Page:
Thursday, January 28, 2010

J.D. Salinger, 1919-2010

J.D. Salinger died Wednesday, January 27th at his home in Cornish, New Hampshire. He was 91 years old.

Though Salinger published only four books, he is often considered one of the most influential writers of his generation. His most famous work, the novel "The Catcher in the Rye," was published in 1951, and became an immediate best seller. His protagonist, angst-ridden adolescent Holden Caulfield, struck a chord with the post World War II generation, and the novel's themes of alienationa and disenchantment continue to resonate to this day; the book still sells over 250,000 copies a year.

"The Catcher in the Rye" was his only novel, though he published 3 collections of shorter works, including the critically acclaimed short story collection "Nine Stories."

In his later years, he became known as America's most famous recluse, withdrawing to a farm in rural New Hampshire, and limiting his contact with the outside world. He refused to give interviews, and did not publish any writing after 1965.

New York Times Obituary

Check out books by J.D. Salinger.

Wednesday, January 27, 2010

Visit Connecticut's Old State House

The library has received a new museum pass to Connecticut’s Old State House, 800 Main St., Hartford, CT 06103, Tel. 860-522-6766. It is open Mon.-Fri. from 10-5. The pass offers free admission for up to 2 adults and 2 children. The pass does not cover admission for after-hour events.

Connecticut's Old State House (1796-1797) designed by Charles Bulfinch is the oldest State House in the nation. Expect to find historically-restored rooms, guided tours, an exhibit blending US history, state government, civics and citizenship and an interactive floor dedicated to the history of Hartford. Children can take their own tour using a backpack activity, which is offered at no additional charge to visitors. Dress-up stations for children, discovery trunks full of hours of fun and more are also available.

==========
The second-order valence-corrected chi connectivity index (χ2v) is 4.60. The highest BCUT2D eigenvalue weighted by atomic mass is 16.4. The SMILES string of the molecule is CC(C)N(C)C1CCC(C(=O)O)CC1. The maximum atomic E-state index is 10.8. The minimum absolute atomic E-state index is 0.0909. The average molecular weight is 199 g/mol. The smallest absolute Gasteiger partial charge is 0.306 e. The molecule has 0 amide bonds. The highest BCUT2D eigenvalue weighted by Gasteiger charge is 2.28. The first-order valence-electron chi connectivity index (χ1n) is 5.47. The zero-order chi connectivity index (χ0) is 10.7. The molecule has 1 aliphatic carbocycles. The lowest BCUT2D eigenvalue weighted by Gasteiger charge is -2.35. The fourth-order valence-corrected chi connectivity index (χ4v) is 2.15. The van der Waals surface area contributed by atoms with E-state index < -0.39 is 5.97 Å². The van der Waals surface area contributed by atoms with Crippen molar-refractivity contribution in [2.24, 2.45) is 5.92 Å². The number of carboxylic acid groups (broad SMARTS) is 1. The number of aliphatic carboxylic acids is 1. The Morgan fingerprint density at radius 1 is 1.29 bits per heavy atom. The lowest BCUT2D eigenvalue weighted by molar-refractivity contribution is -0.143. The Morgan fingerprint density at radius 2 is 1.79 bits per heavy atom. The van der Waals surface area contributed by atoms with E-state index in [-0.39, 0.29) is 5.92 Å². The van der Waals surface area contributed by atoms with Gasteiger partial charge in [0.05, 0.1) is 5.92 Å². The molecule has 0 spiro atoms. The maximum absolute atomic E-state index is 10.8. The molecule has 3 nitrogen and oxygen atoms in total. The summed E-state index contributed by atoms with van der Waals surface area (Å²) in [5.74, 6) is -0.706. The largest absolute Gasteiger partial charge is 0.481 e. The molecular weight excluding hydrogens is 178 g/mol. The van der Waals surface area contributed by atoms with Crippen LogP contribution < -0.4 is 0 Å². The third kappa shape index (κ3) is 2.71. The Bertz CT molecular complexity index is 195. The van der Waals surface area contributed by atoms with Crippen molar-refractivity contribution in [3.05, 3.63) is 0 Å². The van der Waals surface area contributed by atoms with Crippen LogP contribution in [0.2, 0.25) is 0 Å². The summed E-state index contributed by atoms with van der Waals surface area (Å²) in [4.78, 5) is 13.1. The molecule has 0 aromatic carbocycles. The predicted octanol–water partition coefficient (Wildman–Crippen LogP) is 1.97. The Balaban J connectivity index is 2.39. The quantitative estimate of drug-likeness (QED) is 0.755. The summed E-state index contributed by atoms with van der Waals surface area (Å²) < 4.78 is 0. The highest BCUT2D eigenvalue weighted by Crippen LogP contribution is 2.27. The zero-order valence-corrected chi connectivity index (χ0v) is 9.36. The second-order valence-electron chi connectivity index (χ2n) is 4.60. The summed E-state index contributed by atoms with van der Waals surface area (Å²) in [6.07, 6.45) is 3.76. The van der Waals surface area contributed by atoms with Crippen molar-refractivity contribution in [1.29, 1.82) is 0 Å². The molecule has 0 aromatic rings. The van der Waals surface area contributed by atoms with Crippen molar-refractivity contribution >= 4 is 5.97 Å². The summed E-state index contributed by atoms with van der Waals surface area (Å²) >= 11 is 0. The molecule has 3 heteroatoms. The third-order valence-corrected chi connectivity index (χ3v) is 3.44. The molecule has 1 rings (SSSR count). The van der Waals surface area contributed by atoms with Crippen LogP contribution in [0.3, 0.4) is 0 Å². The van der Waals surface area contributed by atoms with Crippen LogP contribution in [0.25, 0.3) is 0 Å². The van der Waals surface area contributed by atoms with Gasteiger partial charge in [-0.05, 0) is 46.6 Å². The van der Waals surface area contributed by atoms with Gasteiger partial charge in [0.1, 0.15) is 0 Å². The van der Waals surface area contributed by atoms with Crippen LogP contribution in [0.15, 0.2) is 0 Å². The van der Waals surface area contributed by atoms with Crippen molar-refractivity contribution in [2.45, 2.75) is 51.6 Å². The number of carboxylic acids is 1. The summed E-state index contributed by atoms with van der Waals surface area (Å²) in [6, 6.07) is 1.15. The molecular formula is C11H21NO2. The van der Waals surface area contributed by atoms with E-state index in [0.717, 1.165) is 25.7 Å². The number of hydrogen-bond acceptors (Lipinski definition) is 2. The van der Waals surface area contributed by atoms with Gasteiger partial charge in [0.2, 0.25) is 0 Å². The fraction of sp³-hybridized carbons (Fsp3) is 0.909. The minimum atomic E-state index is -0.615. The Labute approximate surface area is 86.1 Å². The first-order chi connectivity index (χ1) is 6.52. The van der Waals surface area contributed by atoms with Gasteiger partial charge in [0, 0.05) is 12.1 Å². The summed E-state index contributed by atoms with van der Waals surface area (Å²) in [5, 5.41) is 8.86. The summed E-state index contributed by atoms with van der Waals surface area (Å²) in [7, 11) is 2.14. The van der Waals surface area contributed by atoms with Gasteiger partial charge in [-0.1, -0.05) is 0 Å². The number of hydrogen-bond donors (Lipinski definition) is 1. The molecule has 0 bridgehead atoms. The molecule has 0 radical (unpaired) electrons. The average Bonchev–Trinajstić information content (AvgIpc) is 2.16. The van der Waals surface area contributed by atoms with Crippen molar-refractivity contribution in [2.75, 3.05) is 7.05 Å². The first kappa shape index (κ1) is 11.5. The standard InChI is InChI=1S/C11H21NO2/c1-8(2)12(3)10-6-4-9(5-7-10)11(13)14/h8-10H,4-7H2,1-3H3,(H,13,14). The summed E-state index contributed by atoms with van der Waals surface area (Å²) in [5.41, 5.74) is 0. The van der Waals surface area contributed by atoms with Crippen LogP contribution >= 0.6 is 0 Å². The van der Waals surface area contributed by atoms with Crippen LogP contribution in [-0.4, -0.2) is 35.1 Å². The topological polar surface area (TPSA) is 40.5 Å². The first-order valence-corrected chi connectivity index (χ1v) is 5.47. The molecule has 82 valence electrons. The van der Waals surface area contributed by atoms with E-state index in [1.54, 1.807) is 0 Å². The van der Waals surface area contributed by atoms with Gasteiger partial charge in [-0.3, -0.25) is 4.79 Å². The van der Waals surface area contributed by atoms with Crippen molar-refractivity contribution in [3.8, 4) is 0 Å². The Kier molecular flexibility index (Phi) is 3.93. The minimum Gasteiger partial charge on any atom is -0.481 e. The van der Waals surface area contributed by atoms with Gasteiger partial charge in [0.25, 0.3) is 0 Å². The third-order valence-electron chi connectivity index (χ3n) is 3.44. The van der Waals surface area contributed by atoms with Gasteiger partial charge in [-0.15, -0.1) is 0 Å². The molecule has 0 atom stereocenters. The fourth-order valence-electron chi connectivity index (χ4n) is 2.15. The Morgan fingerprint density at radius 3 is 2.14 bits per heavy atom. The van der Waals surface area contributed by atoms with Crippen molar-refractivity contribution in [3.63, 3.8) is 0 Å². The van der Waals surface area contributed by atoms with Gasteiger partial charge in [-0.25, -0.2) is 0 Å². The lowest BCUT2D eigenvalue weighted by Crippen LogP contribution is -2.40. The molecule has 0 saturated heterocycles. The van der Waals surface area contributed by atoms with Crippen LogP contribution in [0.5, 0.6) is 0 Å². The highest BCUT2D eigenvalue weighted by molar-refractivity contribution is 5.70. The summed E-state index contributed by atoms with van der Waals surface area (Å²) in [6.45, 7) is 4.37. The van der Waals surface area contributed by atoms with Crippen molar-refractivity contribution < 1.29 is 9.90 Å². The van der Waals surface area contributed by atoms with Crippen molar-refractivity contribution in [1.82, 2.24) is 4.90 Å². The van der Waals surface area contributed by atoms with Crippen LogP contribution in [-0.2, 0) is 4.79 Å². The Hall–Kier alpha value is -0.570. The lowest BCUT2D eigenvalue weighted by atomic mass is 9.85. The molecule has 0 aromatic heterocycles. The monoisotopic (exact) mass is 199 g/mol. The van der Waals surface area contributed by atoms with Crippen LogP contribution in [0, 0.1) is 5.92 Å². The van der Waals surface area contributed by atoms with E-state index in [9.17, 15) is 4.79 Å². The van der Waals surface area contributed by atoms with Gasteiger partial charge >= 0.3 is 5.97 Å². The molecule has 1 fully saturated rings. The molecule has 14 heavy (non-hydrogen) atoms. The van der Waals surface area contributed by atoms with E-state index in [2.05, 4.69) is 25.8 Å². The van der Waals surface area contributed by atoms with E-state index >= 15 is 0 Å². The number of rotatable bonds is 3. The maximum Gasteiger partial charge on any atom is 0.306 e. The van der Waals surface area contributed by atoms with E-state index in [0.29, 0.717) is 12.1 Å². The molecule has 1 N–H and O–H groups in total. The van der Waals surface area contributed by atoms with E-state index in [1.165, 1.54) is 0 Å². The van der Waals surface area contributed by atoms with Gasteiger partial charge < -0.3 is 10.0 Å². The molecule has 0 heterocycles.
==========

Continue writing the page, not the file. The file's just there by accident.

The centrally located museum allows visitors to make a day of Hartford with both the Science Center and Wadsworth Atheneum located within a short walk of the Old State House. Ample parking is available in two nearby garages. Visitors can bring their garage tickets to the Old State House to be stamped. That way, visitors will pay only $5 to park for the entire day.


According to The New York Times, 340,000 jobs have been listed on Twitter in the last month alone. You can access these listings with TwitJobSearch, a search engine that scans Twitter for job postings. The engine finds job-related Tweets, with links to the underlying job posting. Results are ranked by both relevance and by how recently they’ve been posted, and you can sort results by geography simply by adding the name of a city to the search.

Monday, January 25, 2010

All Things Shaker